The purpose of the current study was to evaluate cognitive learning outcomes of an AF awareness educational intervention offered to older adults during a community-based AF screening event. Study aims were to determine if Knowledge, Attitudes, Beliefs about Atrial Fibrillation Self-Monitoring and Treatment-Seeking (KABAF-SMTS) survey scores for (a) knowledge of AF symptoms, (b) beliefs about AF and self-monitoring for AF signs and symptoms, and (c) self-confidence attitudes for monitoring for and reporting signs and symptoms of AF differed from baseline to 2 weeks following AF awareness education.
The authors conducted a single arm pre/posttest clinical trial (access https://clinicaltrials.gov/ct2/show/NCT03440762) that was part of a study to evaluate the feasibility and outcomes of a community-based AF screening and education program. The authors' institution was funded by the Heart Rhythm Society to screen at least 250 adults at risk for AF. The results presented are from data collected from participants who took part in the education portion of the program and completed an objective measure of learning outcomes.
The current study was approved by the Mayo Clinic Institutional Review Board. Written informed consent was obtained.
Sample and Setting
Participants age ≥18 years were recruited from independent living apartments, community centers serving older adults, and a casino within 60 miles of an academic medical center located in the Midwest United States. Participants were required to have at least two of the following self-reported conditions: female, age ≥75, obesity, obstructive sleep apnea, diabetes, hypertension, or peripheral vascular disease. Exclusions were previous diagnosis of AF, inability to communicate in English, and cognitive impairment enough to hinder ability to provide informed consent. Of the 250 individuals who participated in the AF screening activity, as participants' time obligations permitted, the authors recruited 83 participants sequentially to complete the KABAF-SMTS survey until the target sample size plus over sampling for dropout was reached. A sample size of 70 provided 80% power to detect a medium (0.5) effect within a 95% confidence interval (CI). There were no statistically significant differences in clinical or demographic characteristics between the 83 participants who completed the KABAF-SMTS survey and those who did not.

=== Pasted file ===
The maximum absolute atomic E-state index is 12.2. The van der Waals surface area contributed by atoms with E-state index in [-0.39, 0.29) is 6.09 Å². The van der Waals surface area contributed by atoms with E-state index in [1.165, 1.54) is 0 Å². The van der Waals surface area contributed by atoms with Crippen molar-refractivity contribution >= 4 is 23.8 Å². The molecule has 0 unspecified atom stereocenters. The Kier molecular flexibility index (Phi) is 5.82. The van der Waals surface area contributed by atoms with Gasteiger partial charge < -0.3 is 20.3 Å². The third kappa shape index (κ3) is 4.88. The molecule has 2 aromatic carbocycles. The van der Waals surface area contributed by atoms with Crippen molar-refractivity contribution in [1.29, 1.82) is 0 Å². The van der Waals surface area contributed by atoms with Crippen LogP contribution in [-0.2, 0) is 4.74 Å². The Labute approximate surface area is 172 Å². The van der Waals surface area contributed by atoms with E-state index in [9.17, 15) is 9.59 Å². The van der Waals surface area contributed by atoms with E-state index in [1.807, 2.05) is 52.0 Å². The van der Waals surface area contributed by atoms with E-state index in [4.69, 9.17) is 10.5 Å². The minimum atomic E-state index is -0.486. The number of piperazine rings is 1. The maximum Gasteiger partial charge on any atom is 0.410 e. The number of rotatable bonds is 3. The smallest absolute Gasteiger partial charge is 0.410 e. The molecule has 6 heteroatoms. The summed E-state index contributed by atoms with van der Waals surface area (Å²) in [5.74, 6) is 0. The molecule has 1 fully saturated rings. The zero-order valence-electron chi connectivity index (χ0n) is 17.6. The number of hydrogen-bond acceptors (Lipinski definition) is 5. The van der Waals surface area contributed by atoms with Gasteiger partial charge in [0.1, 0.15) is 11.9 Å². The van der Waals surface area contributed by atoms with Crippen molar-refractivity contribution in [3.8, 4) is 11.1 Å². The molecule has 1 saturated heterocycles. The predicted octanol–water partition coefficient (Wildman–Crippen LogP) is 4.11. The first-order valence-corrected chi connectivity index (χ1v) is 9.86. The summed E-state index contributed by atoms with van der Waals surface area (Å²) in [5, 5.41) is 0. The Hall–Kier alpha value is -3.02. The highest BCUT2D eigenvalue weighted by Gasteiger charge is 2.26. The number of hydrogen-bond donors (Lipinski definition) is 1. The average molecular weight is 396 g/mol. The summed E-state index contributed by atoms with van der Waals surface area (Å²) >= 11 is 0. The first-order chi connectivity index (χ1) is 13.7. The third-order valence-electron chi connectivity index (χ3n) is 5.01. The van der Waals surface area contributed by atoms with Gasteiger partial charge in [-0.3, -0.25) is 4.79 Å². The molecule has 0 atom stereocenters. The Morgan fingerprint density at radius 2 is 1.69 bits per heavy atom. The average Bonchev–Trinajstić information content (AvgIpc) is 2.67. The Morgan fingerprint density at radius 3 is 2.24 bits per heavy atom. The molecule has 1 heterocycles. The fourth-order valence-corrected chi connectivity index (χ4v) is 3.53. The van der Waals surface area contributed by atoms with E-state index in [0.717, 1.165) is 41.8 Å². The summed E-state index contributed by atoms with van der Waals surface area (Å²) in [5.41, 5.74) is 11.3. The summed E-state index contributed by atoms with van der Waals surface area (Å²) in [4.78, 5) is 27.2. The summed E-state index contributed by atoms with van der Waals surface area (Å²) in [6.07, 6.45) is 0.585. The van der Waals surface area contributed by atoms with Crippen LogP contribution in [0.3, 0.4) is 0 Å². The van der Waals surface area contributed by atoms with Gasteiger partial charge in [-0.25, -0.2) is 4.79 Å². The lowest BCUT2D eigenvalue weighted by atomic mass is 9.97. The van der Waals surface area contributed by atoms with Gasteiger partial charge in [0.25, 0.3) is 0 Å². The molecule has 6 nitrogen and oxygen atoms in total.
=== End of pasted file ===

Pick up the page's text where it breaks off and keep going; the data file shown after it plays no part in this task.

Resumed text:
The educational intervention was facilitated by one single cardiovascular advanced practice RN (APRN) (P.J.M.) with advanced training in patient education. The goals were to (a) increase participants' knowledge of AF symptoms, (b) develop beliefs that would sensitize them to their risk for developing AF and seriousness of AF, and (c) develop an attitude of confidence to self-monitor for signs and symptoms of AF and seek treatment. The education approach was modified from McCabe, Vickers Douglas, et al. (2017). Compared to McCabe, Vickers Douglas, et al. (2017), the intervention was shortened to approximately 10 minutes to accommodate participant flow in the screening environment. A shorter animation was presented, and a handout was used instead of a flip chart.
The education was presented immediately following AF screening in an area separate from enrollment and screening activities. To begin, participants were asked what topics were important for their learning and offered learning resources that included viewing an animation about AF (American Heart Association, 2017) and a two-page handout (Heart Rhythm Society, 2016) that contained a description of AF, AF contribution to stroke and heart failure, risks for developing AF, symptoms of AF, and introductory information about treatment. Participants had the opportunity to talk with the APRN, who reinforced and expanded on the content in the animation and handout. The APRN followed a semi-structured outline to ensure that essential components were reviewed, discussed the use of pulse palpation to recognize an irregular pulse, and instructed participants who wanted to learn the technique. Because the discussion with the APRN was individualized, the duration of the education session varied among participants but was typically 10 minutes.